The importance of establishing good habits at the start of the dance season


Is there anything better than the start of a new dance season? The air feels electric with potential and possibility. If you are like me, you spend the weeks leading up to the first class polishing your lesson plans, perfecting your playlists, developing assessment tools, and brainstorming recital and concert ideas. With these plans in place, I always feel energized, excited, and ready to take on the new season. I feel like a super teacher, even if just for a few short weeks!

But the biggest reason I love starting a new dance season: it’s a fresh start. The “clean slate” of the new season provides me with a chance kick old bad habits and start great new ones. In this blog post, I’ll share four important habits that dance teachers should start in the first six weeks of their classes.

These habits might seem simple, but  you shouldn’t overlook their importance. Implementing them early will not only help you get your season off to a great start, but they will also make your teaching life much easier during the entire year. When we can establish good habits for ourselves and with our students upfront, we have a better chance of success throughout the year. It is important as dance teachers that we set healthy boundaries, lay out expectations, and develop good relationships with our students and, when applicable, their families. When these become habits – especially habits established at the beginning of the season – they become second nature for us and our students.


Why the first six weeks of dance class matter


What’s with the first six weeks? In the Responsive Classroom methodology, the first six weeks of school are considered crucial. Teachers who adopt the Responsive Classroom methodology follow specific steps to ensure that their students start the year in a way that sets them up for engaged and productive learning. As described on the Responsive Classroom website, “The early weeks of each new school year offer teachers distinct opportunities and challenges. It is during this time—when expectations and routines are established, rules generated, and goals articulated—that the foundation is laid for a productive and cooperative year of learning.” Dance teachers can apply a similar mindset during the first six weeks in the studio to help set their students up for success throughout the year.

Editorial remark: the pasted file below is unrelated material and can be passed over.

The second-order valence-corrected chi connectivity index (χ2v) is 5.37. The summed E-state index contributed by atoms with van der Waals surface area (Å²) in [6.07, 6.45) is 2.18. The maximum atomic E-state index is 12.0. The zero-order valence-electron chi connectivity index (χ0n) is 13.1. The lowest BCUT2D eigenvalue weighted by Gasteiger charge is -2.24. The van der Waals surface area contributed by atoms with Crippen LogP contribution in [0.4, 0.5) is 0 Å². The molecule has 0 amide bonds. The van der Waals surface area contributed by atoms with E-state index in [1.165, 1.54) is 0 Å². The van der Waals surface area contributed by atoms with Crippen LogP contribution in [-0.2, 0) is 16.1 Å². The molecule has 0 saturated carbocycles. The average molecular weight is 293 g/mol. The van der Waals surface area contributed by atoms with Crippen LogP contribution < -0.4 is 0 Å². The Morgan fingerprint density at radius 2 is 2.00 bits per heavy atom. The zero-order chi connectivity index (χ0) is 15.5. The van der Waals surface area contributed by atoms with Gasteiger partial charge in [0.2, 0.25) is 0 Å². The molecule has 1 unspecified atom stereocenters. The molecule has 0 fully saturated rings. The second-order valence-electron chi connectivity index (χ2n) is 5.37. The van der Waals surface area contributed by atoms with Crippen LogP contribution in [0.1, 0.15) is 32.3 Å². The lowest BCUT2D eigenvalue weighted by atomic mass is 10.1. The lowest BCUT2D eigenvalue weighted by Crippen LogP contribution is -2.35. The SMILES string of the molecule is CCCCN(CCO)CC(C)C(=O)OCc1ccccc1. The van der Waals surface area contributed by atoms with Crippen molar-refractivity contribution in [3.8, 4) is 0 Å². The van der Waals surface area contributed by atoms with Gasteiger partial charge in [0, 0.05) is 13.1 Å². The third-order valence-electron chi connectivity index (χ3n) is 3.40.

Here are four key habits that dance teachers should establish in the first six weeks of class to ensure a successful dance season – for their students and themselves!


1.) Encourage your students to show up, on time and in proper dress


As educators, we know that students simply cannot improve if they are not regularly present in class, from start to finish, and dressed in a way that will keep them safe and help them focus. But sometimes, our students (and their families) fail to see why even those basic practices matter. Instilling the importance of these practices during the first six weeks of class will help students and their families develop good habits as related to attendance and dress code. Here are a few strategies to get started:

  • Make sure that your attendance, make-up class, tardiness, and dress code policies are clearly listed in all studio materials or in your class syllabus so students and parents are aware of them before classes start.